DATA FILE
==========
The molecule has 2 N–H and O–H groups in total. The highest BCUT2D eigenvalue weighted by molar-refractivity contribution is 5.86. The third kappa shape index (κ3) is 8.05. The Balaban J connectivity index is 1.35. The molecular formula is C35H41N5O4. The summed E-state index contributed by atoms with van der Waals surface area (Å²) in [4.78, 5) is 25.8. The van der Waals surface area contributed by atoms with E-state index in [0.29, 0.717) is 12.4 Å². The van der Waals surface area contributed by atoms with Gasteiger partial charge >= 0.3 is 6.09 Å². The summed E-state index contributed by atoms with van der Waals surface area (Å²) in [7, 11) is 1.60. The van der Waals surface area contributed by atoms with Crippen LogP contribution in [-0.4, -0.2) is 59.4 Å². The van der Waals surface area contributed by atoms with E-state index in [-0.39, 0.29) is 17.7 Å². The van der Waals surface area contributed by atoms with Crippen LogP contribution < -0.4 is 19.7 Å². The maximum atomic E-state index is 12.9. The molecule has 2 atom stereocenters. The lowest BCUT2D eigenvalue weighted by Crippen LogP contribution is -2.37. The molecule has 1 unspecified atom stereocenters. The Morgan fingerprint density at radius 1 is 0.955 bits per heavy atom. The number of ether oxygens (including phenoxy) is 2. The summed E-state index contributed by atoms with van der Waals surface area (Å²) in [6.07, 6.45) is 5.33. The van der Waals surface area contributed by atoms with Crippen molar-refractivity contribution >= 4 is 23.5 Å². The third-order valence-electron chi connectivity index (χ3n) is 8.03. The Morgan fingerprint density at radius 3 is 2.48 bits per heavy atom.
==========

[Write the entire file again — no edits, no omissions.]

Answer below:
The molecule has 2 N–H and O–H groups in total. The highest BCUT2D eigenvalue weighted by molar-refractivity contribution is 5.86. The third kappa shape index (κ3) is 8.05. The Balaban J connectivity index is 1.35. The molecular formula is C35H41N5O4. The summed E-state index contributed by atoms with van der Waals surface area (Å²) in [4.78, 5) is 25.8. The van der Waals surface area contributed by atoms with E-state index in [0.29, 0.717) is 12.4 Å². The van der Waals surface area contributed by atoms with Gasteiger partial charge >= 0.3 is 6.09 Å². The summed E-state index contributed by atoms with van der Waals surface area (Å²) in [7, 11) is 1.60. The van der Waals surface area contributed by atoms with Crippen LogP contribution in [-0.4, -0.2) is 59.4 Å². The van der Waals surface area contributed by atoms with E-state index in [-0.39, 0.29) is 17.7 Å². The van der Waals surface area contributed by atoms with Crippen LogP contribution < -0.4 is 19.7 Å². The maximum atomic E-state index is 12.9. The molecule has 2 atom stereocenters. The lowest BCUT2D eigenvalue weighted by Crippen LogP contribution is -2.37. The molecule has 1 unspecified atom stereocenters. The Morgan fingerprint density at radius 1 is 0.955 bits per heavy atom. The number of ether oxygens (including phenoxy) is 2. The summed E-state index contributed by atoms with van der Waals surface area (Å²) in [6.07, 6.45) is 5.33. The van der Waals surface area contributed by atoms with Crippen molar-refractivity contribution >= 4 is 23.5 Å². The third-order valence-electron chi connectivity index (χ3n) is 8.03. The Morgan fingerprint density at radius 3 is 2.48 bits per heavy atom.